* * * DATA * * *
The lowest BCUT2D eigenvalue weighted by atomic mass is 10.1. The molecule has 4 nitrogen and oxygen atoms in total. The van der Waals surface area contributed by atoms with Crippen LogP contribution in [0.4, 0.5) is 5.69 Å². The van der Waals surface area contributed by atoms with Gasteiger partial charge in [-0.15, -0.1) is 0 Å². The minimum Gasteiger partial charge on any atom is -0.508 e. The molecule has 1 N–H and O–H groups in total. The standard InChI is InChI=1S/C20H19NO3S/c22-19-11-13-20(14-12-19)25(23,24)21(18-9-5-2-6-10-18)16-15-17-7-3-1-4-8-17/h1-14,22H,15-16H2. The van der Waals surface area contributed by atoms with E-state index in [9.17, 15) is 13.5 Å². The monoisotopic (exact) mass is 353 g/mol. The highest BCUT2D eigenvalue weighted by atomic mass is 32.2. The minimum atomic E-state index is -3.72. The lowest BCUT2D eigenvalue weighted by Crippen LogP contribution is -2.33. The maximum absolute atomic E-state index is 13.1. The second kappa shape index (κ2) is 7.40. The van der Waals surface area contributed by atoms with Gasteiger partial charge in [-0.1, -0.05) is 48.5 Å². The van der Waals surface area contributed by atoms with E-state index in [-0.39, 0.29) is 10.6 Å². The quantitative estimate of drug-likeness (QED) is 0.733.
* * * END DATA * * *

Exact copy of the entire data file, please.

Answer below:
The lowest BCUT2D eigenvalue weighted by atomic mass is 10.1. The molecule has 4 nitrogen and oxygen atoms in total. The van der Waals surface area contributed by atoms with Crippen LogP contribution in [0.4, 0.5) is 5.69 Å². The van der Waals surface area contributed by atoms with Gasteiger partial charge in [-0.15, -0.1) is 0 Å². The minimum Gasteiger partial charge on any atom is -0.508 e. The molecule has 1 N–H and O–H groups in total. The standard InChI is InChI=1S/C20H19NO3S/c22-19-11-13-20(14-12-19)25(23,24)21(18-9-5-2-6-10-18)16-15-17-7-3-1-4-8-17/h1-14,22H,15-16H2. The van der Waals surface area contributed by atoms with E-state index in [9.17, 15) is 13.5 Å². The monoisotopic (exact) mass is 353 g/mol. The highest BCUT2D eigenvalue weighted by atomic mass is 32.2. The minimum atomic E-state index is -3.72. The lowest BCUT2D eigenvalue weighted by Crippen LogP contribution is -2.33. The maximum absolute atomic E-state index is 13.1. The second kappa shape index (κ2) is 7.40. The van der Waals surface area contributed by atoms with Gasteiger partial charge in [-0.1, -0.05) is 48.5 Å². The van der Waals surface area contributed by atoms with E-state index in [-0.39, 0.29) is 10.6 Å². The quantitative estimate of drug-likeness (QED) is 0.733.